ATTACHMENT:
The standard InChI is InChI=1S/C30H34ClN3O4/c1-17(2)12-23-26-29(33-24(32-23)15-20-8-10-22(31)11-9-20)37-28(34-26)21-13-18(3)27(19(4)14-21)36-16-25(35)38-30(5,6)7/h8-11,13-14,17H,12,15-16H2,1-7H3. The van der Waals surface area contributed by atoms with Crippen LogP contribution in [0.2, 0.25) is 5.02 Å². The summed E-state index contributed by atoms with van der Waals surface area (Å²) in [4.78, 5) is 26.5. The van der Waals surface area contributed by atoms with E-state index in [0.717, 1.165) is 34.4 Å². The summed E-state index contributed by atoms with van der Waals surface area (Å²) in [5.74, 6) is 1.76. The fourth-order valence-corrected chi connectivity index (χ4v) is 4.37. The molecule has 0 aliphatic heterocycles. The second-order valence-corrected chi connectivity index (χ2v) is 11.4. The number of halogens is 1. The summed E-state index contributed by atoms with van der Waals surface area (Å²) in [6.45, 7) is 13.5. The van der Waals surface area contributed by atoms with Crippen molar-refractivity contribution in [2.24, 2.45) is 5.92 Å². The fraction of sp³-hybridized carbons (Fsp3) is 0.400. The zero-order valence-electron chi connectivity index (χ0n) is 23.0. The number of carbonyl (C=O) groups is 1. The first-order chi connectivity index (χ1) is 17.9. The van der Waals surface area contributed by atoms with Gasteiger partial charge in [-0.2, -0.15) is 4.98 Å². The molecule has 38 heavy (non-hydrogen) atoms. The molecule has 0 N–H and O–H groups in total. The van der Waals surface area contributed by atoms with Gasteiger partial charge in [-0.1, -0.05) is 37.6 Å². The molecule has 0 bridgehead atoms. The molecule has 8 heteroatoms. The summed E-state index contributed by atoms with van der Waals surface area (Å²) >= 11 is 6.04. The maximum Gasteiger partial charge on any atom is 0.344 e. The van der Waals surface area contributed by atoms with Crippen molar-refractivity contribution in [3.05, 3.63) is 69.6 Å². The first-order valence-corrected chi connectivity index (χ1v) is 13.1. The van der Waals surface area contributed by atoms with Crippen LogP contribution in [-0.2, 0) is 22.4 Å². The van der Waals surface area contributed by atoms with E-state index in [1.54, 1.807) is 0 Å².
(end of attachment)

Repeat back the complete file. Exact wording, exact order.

The standard InChI is InChI=1S/C30H34ClN3O4/c1-17(2)12-23-26-29(33-24(32-23)15-20-8-10-22(31)11-9-20)37-28(34-26)21-13-18(3)27(19(4)14-21)36-16-25(35)38-30(5,6)7/h8-11,13-14,17H,12,15-16H2,1-7H3. The van der Waals surface area contributed by atoms with Crippen LogP contribution in [0.2, 0.25) is 5.02 Å². The summed E-state index contributed by atoms with van der Waals surface area (Å²) in [4.78, 5) is 26.5. The van der Waals surface area contributed by atoms with E-state index in [0.717, 1.165) is 34.4 Å². The summed E-state index contributed by atoms with van der Waals surface area (Å²) in [5.74, 6) is 1.76. The fourth-order valence-corrected chi connectivity index (χ4v) is 4.37. The molecule has 0 aliphatic heterocycles. The second-order valence-corrected chi connectivity index (χ2v) is 11.4. The number of halogens is 1. The summed E-state index contributed by atoms with van der Waals surface area (Å²) in [6.45, 7) is 13.5. The van der Waals surface area contributed by atoms with Crippen molar-refractivity contribution in [2.24, 2.45) is 5.92 Å². The fraction of sp³-hybridized carbons (Fsp3) is 0.400. The zero-order valence-electron chi connectivity index (χ0n) is 23.0. The number of carbonyl (C=O) groups is 1. The first-order chi connectivity index (χ1) is 17.9. The van der Waals surface area contributed by atoms with Gasteiger partial charge in [-0.2, -0.15) is 4.98 Å². The molecule has 38 heavy (non-hydrogen) atoms. The molecule has 0 N–H and O–H groups in total. The van der Waals surface area contributed by atoms with Gasteiger partial charge in [-0.1, -0.05) is 37.6 Å². The molecule has 0 bridgehead atoms. The molecule has 8 heteroatoms. The summed E-state index contributed by atoms with van der Waals surface area (Å²) >= 11 is 6.04. The maximum Gasteiger partial charge on any atom is 0.344 e. The van der Waals surface area contributed by atoms with Crippen molar-refractivity contribution in [3.05, 3.63) is 69.6 Å². The first-order valence-corrected chi connectivity index (χ1v) is 13.1. The van der Waals surface area contributed by atoms with Crippen LogP contribution in [-0.2, 0) is 22.4 Å². The van der Waals surface area contributed by atoms with E-state index in [1.54, 1.807) is 0 Å².